#DolceGabbana provokes again. This time it backfires with #BoycottDolce. Here are 3 lessons: http://bit.ly/2FDQdOa

6 thoughts on “3 LESSONS FROM DOLCE & GABANNA’S CAMPAIGN BACKLASH

  1. Your post has me thinking about how social media has maybe had a hand in accelerating the global push toward respect for individuals and groups. Racist and sexist marketing was commonplace in the West in the 50s and 60s.

    Something I would never had known about pre-internet makes me think twice about the so-called prestige of the D&G brand.

    • Hi Beingoak, I agree that social media reveals a lot more about brands than we could access in the past. That’s an interesting point. Thanks for sharing it!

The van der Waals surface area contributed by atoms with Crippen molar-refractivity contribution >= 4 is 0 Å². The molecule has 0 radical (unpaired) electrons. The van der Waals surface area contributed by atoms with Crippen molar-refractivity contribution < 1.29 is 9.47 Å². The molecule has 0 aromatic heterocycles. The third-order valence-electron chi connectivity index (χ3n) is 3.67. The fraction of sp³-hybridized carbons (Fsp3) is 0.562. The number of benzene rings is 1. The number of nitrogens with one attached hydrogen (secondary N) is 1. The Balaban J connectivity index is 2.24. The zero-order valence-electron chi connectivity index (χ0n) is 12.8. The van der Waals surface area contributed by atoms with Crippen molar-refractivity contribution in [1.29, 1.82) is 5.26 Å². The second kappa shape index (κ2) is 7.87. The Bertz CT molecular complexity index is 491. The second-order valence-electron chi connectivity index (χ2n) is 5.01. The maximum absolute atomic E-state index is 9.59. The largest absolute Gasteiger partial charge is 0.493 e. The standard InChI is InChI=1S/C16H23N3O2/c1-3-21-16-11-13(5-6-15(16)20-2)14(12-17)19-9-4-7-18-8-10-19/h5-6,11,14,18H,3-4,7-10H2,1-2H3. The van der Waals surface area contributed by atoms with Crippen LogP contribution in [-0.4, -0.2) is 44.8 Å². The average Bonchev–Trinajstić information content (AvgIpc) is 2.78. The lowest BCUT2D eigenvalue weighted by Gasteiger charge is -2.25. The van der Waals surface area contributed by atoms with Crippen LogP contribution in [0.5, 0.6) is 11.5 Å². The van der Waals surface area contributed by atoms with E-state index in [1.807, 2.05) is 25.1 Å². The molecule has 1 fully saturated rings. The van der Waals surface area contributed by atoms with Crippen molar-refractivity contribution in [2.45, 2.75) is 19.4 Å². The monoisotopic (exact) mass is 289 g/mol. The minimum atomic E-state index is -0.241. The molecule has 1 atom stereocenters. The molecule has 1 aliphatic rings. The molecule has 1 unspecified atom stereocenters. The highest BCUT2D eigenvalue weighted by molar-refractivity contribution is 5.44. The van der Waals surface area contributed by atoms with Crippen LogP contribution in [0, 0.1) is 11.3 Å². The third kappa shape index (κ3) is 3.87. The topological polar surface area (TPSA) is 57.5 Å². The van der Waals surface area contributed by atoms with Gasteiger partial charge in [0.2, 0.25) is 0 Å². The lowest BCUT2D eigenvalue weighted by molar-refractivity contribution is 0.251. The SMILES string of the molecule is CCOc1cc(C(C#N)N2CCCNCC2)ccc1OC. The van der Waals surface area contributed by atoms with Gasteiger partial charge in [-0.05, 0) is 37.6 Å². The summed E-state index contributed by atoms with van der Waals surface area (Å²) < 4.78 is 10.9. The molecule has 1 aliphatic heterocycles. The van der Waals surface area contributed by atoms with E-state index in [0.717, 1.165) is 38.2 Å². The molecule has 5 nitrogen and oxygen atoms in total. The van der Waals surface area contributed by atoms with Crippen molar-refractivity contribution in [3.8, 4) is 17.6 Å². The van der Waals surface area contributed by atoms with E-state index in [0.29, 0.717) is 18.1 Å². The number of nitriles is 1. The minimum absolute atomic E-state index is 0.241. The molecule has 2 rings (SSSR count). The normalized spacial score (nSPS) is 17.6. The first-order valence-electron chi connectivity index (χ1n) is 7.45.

2. Your post is incredibly interesting! I firstly enjoy how you’ve formatted the blog post! Looking at the issue and having 3 main talk points, made the post clear, concise and an easy read. With a personal large interest in pop culture, I find this issue very relevant! The way in which companies react online- with their customers- after a scandal such as the DG case is crucial in todays society. With online communication becoming the most popular form of communication, the way in which companies or celebrities respond is almost vital in their social media ‘recovery’ marketing plan. Of course the Instagram screenshots, didn’t help the company’s public relations. I also completely agree with you, upfront accountability paired with a sincere apology would have allowed both loyal and future customers to feel they were taken seriously and valued.